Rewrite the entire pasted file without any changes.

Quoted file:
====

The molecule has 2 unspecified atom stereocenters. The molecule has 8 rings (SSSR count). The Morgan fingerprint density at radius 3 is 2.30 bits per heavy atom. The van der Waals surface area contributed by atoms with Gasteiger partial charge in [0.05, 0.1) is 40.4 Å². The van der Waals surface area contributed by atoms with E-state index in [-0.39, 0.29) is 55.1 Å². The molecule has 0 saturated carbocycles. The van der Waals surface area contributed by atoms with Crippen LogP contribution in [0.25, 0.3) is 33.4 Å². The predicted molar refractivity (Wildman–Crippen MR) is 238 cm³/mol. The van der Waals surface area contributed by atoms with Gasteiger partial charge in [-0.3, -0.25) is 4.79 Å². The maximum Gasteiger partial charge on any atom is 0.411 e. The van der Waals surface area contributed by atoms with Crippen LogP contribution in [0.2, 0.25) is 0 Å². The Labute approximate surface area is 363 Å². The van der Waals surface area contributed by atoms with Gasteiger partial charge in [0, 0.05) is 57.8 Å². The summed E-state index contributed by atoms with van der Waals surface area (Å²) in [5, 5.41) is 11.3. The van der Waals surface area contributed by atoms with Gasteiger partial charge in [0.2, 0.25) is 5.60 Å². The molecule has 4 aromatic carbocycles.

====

The molecule has 2 unspecified atom stereocenters. The molecule has 8 rings (SSSR count). The Morgan fingerprint density at radius 3 is 2.30 bits per heavy atom. The van der Waals surface area contributed by atoms with Gasteiger partial charge in [0.05, 0.1) is 40.4 Å². The van der Waals surface area contributed by atoms with E-state index in [-0.39, 0.29) is 55.1 Å². The molecule has 0 saturated carbocycles. The van der Waals surface area contributed by atoms with Crippen LogP contribution in [0.25, 0.3) is 33.4 Å². The predicted molar refractivity (Wildman–Crippen MR) is 238 cm³/mol. The van der Waals surface area contributed by atoms with Gasteiger partial charge in [-0.3, -0.25) is 4.79 Å². The maximum Gasteiger partial charge on any atom is 0.411 e. The van der Waals surface area contributed by atoms with Crippen LogP contribution in [0.2, 0.25) is 0 Å². The Labute approximate surface area is 363 Å². The van der Waals surface area contributed by atoms with Gasteiger partial charge in [0, 0.05) is 57.8 Å². The summed E-state index contributed by atoms with van der Waals surface area (Å²) in [5, 5.41) is 11.3. The van der Waals surface area contributed by atoms with Gasteiger partial charge in [0.2, 0.25) is 5.60 Å². The molecule has 4 aromatic carbocycles.